How to adapt in times of change
Dr. Eric Mlyn knew returning to the classroom as a speaker after leading DukeEngage for 12 years would be an adjustment — especially during a pandemic.
But when her first class, a six-person seminar, went online in the spring of 2020, and then her 30-person class went entirely virtual the following semester, Mlyn became creative and flexible. To build relationships with students, Mlyn scheduled one-on-one meetings with each student before the semester began, and preferring to pace a classroom in pre-pandemic times, he had to get comfortable sitting in front of a computer in his dining table.
In many ways, adapting his teaching for Zoom at the Sanford School of Public Policy made him a better teacher. For example, he had the opportunity to invite guest speakers from all over the world to his class.
“Even now, is it going to make me think about what I’m missing?” said Mlyn, who led DukeEngage for 12 years. “What else can I do in the classroom? … I’m really excited to find out what will make the classroom and the learning environment more dynamic.”
In the future of work, adaptability to change will be a secret to thriving amid disruption. A LinkedIn Learning Report who surveyed learning and development professionals around the world ranked resilience and adaptability among the most important skills.
“This idea around adaptation becomes important,” said Gina Rogers, associate director for Duke Learning and Organizational Development (L&OD), a unit of Duke Human Resources. “It’s about being nimble in the communication space and being able to easily adopt a different style as the opportunity arises.”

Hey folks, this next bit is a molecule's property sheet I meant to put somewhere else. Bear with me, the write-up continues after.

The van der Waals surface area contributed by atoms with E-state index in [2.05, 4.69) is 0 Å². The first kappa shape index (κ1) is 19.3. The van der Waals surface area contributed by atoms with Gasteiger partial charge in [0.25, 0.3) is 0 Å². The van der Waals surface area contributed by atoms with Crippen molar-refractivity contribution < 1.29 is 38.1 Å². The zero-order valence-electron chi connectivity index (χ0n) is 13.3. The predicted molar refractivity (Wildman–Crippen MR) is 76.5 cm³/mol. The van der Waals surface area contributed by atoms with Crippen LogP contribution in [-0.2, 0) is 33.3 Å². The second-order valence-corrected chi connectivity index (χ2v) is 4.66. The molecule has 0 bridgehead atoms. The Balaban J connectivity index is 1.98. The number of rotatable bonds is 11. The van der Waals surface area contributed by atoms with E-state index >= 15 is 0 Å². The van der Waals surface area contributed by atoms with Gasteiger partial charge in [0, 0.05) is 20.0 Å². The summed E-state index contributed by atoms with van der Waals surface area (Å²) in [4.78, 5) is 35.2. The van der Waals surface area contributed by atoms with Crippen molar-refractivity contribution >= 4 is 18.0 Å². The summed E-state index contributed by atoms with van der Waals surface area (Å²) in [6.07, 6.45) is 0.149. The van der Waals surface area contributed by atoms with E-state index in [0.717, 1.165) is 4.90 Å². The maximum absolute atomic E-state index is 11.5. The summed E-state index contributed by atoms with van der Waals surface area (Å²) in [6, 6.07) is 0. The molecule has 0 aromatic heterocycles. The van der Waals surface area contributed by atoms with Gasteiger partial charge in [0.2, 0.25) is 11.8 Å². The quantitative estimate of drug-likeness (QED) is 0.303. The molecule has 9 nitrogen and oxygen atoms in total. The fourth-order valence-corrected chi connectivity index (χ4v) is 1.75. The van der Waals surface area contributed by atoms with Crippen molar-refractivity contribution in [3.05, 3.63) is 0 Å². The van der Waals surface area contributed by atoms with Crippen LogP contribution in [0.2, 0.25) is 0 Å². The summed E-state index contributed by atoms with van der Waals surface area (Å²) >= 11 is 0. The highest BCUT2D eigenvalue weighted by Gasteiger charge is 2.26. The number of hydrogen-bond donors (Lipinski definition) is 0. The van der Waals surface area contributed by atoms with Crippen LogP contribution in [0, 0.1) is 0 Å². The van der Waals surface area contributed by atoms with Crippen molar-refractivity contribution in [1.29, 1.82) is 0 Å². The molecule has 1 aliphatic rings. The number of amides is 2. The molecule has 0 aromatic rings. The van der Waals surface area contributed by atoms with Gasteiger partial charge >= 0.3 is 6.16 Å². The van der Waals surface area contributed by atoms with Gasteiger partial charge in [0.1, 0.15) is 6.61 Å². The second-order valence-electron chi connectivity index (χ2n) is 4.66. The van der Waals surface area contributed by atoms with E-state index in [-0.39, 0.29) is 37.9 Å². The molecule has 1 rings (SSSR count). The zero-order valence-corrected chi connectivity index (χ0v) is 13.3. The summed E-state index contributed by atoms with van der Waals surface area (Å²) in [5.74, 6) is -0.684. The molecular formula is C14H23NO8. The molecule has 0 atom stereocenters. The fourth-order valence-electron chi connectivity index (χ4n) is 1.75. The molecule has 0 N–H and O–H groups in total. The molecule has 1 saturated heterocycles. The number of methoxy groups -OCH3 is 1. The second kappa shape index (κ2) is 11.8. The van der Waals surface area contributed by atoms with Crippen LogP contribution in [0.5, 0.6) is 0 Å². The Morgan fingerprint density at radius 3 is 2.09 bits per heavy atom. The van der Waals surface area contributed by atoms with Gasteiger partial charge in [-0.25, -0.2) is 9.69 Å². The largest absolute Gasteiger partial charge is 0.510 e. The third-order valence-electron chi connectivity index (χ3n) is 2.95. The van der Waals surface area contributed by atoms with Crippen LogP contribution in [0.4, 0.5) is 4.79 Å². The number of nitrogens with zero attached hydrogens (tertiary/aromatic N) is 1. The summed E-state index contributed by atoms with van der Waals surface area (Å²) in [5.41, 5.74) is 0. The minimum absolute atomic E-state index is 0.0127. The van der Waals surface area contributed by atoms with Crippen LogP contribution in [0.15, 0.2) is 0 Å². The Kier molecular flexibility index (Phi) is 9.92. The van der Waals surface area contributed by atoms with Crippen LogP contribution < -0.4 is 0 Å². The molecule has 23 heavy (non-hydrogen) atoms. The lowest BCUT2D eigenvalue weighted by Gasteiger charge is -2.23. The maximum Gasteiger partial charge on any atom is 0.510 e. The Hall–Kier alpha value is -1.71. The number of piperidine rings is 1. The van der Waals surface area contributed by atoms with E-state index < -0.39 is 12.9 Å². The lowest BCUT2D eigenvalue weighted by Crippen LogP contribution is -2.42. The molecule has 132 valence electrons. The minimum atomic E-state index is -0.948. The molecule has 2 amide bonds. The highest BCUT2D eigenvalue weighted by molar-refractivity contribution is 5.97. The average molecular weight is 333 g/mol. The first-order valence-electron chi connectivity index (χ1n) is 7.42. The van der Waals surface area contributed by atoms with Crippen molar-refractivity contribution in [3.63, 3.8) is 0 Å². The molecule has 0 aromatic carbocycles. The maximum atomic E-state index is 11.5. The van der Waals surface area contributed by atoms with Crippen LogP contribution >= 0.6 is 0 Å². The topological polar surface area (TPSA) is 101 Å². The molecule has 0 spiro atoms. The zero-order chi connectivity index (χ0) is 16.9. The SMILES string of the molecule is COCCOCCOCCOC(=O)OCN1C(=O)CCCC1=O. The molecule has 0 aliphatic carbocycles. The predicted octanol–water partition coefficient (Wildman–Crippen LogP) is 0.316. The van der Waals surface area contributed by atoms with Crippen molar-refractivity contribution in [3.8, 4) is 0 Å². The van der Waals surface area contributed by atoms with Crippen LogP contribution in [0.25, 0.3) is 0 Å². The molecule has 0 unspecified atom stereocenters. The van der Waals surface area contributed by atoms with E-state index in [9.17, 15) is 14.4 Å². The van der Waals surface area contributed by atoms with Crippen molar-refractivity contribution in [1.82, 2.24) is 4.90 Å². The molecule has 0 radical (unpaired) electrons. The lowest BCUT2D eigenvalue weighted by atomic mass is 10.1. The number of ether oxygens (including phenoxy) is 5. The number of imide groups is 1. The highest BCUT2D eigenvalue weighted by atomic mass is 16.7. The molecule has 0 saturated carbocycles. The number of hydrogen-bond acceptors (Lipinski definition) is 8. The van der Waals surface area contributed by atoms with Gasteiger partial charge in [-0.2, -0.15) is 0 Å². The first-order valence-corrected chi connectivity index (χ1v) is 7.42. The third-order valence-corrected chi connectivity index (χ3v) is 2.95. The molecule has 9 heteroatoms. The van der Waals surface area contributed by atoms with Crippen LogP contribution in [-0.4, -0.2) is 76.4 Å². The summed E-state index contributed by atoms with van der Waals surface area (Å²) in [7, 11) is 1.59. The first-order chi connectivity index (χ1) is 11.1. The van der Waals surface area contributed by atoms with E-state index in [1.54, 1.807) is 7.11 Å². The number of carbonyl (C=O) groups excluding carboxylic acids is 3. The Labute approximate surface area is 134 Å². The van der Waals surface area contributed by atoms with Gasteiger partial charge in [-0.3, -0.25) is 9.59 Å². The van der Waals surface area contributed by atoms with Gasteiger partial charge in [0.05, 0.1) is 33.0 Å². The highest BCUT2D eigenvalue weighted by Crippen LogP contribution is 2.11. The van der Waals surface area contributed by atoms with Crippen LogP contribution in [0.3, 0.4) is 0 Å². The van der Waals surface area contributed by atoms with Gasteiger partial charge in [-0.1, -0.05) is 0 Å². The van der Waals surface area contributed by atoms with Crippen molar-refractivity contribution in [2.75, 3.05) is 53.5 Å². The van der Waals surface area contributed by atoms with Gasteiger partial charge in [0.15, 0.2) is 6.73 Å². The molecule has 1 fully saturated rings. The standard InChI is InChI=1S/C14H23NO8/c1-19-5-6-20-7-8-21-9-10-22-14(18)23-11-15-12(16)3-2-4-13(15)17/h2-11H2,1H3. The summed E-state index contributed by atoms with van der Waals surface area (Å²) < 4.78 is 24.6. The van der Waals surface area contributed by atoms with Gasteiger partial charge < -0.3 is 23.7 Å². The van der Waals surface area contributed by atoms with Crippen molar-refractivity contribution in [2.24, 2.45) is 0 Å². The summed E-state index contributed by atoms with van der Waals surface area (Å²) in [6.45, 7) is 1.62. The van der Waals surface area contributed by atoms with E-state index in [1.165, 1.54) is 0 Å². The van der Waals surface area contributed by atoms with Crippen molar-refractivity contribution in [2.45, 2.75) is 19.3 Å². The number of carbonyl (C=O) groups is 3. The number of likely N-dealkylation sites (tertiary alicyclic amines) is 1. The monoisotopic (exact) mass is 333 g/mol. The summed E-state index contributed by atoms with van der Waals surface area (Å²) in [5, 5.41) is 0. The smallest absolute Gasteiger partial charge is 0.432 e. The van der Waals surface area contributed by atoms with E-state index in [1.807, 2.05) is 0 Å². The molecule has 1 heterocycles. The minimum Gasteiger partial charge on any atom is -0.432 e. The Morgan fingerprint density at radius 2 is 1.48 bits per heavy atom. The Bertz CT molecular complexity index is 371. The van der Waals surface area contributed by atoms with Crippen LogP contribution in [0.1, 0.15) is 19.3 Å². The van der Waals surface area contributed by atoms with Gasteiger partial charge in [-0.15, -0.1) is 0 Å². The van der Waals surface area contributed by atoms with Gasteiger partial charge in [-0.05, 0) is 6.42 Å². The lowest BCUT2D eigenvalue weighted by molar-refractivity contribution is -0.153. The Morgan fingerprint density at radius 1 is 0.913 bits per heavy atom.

At Duke, adapting to the changes brought on by the pandemic has prepared staff and faculty for the future of work. Here are some stories.
A new training formula
In his role as Performance Enhancement Specialist for Duke Primary Care, Delaney Thomas helps staff members at 20 clinics across the state learn how to improve their efficiency and address issues related to day-to-day functioning.
Organizing training for more than 345 Durham employees in Zebulon, the training sessions, held approximately once a week on topics such as continuous improvement concepts and leadership behaviors, required in-person collaboration before the pandemic.
“Our classes were all designed to be in person,” Thomas said. “It was mainly because they all had simulation-based activities. You were sitting with a group of four people working on an exercise to help you understand the concept. When the pandemic hit, we had to completely restructure the way we deliver our lessons.
When it was no longer safe to meet in person, restructuring classes into virtual offerings required a complete overhaul of each session. Thomas and his colleagues had to turn proven activities into virtual breakout rooms on Zoom and share briefing materials and PowerPoint slides online, a new format.
Instead of everyone coming into the training space in Durham, Thomas and his teammates adapted the courses to be administered through the Duke Learning Management System (LMS), which required working closely with Leah Ricker. and Brian Aucoin of Duke Health Technology Solutions to learn a system. they had never used before.